What is Incest?
In the past, it was believed that incest was incredibly rare. Although incidences of incest are now known to be much higher than previously thought, it is still difficult to pinpoint exactly how common it is, for multiple reasons. First, there have been varying definitions of incest over the years ranging from only sexual intercourse to a full range of sexual behaviors. Second, many, if not most, victims of incest do not report the abuse. Nonetheless, studies have estimated that there are somewhere between 10 to 20 million victims of incest in the United States. Girls are more frequently identified as victims of incest, outnumbering boys by 10 to 1. However, it is unknown whether this is due to boys being less likely to report.
Incest can occur at any age, but usually occurs when a child is between the ages of 8 and 12. Some studies point towards abuse victims having repressed memories. The younger the abuse begins, the more likely the memories are to be repressed. This means that young victims might forget their abuse, and therefore, it goes unreported.
There are two major categories of incest: consanguinal (between blood relatives) and affinal (between relatives by marriage or adoption). Additionally, incest can occur between non-relatives, such as foster parents or live-in partners of a parent.
There are varying levels of incest as well. The closer the relationship, the more “forbidden” the sexual relationship. This means that a sexual relationship between a mother and son causes more harm and destruction than a sexual relationship between second cousins. After parent-child incest, sibling incest is reported to cause the most harm to the victim. There are many factors that can increase harm, such as the degree of betrayal, the greater risk of entrapment, increased availability, and the duration, frequency, and severity of the incest. Incest within the nuclear family typically tends to increase these variables.
Although in some cases affinal relationships are still frowned upon, they are less taboo. Step-parent/child incest is the most taboo in this category, followed by incest between stepsiblings. The weakest taboo involves quasi-relatives, such as foster parents or live-in partners.
The laws against incest vary depending by state. Laws will typically prohibit marriage and sexual intercourse between blood relatives, but some states allow certain relationships (such as distant cousins) to occur. Most laws also prohibit affinal relationships, but quasi-relatives are typically not prohibited by incest laws. However, quasi-relative relationships might still be illegal based on rape, child abuse, statutory rape, domestic abuse, sexual assault, and criminal sexual conduct laws. Even though quasi-relatives are not legally classified as incest, they are still incestual in effect and can inflict the same damage on victims.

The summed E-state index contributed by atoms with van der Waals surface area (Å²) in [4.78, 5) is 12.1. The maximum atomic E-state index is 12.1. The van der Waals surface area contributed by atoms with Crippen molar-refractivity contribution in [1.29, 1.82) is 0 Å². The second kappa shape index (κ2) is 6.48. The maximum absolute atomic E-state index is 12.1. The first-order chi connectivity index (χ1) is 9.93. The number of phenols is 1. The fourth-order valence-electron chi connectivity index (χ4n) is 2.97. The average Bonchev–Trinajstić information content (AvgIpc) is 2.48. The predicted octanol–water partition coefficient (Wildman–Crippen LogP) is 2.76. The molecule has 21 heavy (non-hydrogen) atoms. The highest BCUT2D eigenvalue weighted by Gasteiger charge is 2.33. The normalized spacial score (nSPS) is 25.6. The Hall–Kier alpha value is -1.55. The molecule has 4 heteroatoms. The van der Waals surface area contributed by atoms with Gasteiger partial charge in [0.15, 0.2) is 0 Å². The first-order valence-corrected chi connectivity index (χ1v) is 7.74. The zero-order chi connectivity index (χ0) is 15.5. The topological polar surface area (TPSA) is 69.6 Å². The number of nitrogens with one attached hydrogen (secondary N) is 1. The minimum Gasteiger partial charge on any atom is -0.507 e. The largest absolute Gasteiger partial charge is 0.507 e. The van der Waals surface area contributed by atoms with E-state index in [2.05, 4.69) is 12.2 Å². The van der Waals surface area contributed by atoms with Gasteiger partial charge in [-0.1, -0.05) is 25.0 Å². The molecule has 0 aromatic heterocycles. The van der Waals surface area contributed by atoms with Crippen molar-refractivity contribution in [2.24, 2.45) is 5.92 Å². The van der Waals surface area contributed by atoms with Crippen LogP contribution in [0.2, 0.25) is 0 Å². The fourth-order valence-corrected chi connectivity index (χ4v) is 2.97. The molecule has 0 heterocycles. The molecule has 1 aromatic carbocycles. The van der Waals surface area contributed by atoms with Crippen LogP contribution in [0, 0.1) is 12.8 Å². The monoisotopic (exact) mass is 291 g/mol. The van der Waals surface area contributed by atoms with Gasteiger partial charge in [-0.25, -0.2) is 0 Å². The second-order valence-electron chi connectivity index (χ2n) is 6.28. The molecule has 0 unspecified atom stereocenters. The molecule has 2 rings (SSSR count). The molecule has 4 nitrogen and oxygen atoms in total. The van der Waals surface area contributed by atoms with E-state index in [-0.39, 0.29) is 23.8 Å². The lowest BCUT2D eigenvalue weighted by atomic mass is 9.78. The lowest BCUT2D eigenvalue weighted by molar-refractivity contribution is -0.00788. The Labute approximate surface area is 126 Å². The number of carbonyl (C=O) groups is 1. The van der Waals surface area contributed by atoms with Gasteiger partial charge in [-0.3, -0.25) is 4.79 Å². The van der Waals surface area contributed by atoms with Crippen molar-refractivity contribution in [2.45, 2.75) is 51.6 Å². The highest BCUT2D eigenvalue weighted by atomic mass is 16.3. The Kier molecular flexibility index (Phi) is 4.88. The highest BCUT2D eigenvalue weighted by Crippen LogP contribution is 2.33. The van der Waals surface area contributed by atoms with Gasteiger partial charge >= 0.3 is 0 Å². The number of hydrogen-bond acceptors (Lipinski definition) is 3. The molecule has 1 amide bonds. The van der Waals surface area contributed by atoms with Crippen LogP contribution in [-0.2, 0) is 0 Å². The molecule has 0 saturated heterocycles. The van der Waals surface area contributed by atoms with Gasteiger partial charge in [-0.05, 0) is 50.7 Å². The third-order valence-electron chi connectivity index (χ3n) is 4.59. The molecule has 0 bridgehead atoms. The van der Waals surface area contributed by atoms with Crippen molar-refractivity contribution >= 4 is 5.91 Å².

Incest can cause a number of long-term effects. It is a form of traumatic stress and is similar in effects as child abuse in general. Due to the nature of incest, many children have to use strong defenses in order to cope. They may deny or dissociate, which may lead to the victim minimizing, discounting, or suppressing the abuse. These defenses can very well continue into adulthood, which causes some victims to seem unaffected by the trauma. However, they are emotionally restricted, and will likely develop negative effects once they accept that the incest was abuse.
Many victims of incest do not have access to the necessary resources to escape their abusive situation or receive treatment. Some of the most common problems incest victims face include eating disorders, anxiety, depression, dissociative disorders, and substance abuse. Survivors might also continue the cycle against other and need treatment for anger management, domestic abuse, or sexual abuse. Since incest usually begins in childhood, it can change the course of development for children. They might develop personality disorders, have attachment problems, difficulty forming healthy relationships in the future, and sexual identity problems.
If you are a victim of sexual abuse, the attorneys at Wilshire Law Firm can help with no upfront fees required. If you require medical or psychological therapy and lack the funds or insurance to pay for treatments, we can arrange for those services to be provided at no cost to you until the settlement for your case has been paid. Whether those charges are withheld by the providers or we arrange for a secured loan to pay for them, you pay nothing out of pocket until we collect your settlement.